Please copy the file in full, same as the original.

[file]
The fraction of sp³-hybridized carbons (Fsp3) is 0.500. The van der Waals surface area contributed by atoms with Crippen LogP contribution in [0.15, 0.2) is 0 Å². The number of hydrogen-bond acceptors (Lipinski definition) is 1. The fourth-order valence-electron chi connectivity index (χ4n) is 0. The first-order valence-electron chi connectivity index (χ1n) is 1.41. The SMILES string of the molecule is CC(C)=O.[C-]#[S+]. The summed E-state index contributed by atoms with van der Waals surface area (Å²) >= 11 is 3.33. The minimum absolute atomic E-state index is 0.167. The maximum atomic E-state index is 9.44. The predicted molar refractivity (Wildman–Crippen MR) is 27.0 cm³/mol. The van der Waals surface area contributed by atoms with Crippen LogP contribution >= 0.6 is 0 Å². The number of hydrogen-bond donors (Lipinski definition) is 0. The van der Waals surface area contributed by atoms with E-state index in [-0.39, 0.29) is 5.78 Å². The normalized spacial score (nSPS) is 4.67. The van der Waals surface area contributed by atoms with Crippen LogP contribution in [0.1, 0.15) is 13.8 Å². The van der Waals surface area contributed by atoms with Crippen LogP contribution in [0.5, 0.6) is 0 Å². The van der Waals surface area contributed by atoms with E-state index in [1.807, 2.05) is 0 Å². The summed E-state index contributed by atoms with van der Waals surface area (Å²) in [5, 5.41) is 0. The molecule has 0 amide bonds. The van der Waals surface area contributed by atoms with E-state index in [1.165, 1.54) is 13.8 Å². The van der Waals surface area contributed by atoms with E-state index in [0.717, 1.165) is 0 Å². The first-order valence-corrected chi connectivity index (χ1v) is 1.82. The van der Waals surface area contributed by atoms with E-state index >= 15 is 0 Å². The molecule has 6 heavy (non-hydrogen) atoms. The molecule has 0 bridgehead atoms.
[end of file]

The fraction of sp³-hybridized carbons (Fsp3) is 0.500. The van der Waals surface area contributed by atoms with Crippen LogP contribution in [0.15, 0.2) is 0 Å². The number of hydrogen-bond acceptors (Lipinski definition) is 1. The fourth-order valence-electron chi connectivity index (χ4n) is 0. The first-order valence-electron chi connectivity index (χ1n) is 1.41. The SMILES string of the molecule is CC(C)=O.[C-]#[S+]. The summed E-state index contributed by atoms with van der Waals surface area (Å²) >= 11 is 3.33. The minimum absolute atomic E-state index is 0.167. The maximum atomic E-state index is 9.44. The predicted molar refractivity (Wildman–Crippen MR) is 27.0 cm³/mol. The van der Waals surface area contributed by atoms with Crippen LogP contribution >= 0.6 is 0 Å². The number of hydrogen-bond donors (Lipinski definition) is 0. The van der Waals surface area contributed by atoms with E-state index in [-0.39, 0.29) is 5.78 Å². The normalized spacial score (nSPS) is 4.67. The van der Waals surface area contributed by atoms with Crippen LogP contribution in [0.1, 0.15) is 13.8 Å². The van der Waals surface area contributed by atoms with Crippen LogP contribution in [0.5, 0.6) is 0 Å². The van der Waals surface area contributed by atoms with E-state index in [1.807, 2.05) is 0 Å². The summed E-state index contributed by atoms with van der Waals surface area (Å²) in [5, 5.41) is 0. The molecule has 0 amide bonds. The van der Waals surface area contributed by atoms with E-state index in [1.165, 1.54) is 13.8 Å². The van der Waals surface area contributed by atoms with E-state index in [0.717, 1.165) is 0 Å². The first-order valence-corrected chi connectivity index (χ1v) is 1.82. The van der Waals surface area contributed by atoms with E-state index >= 15 is 0 Å². The molecule has 6 heavy (non-hydrogen) atoms. The molecule has 0 bridgehead atoms.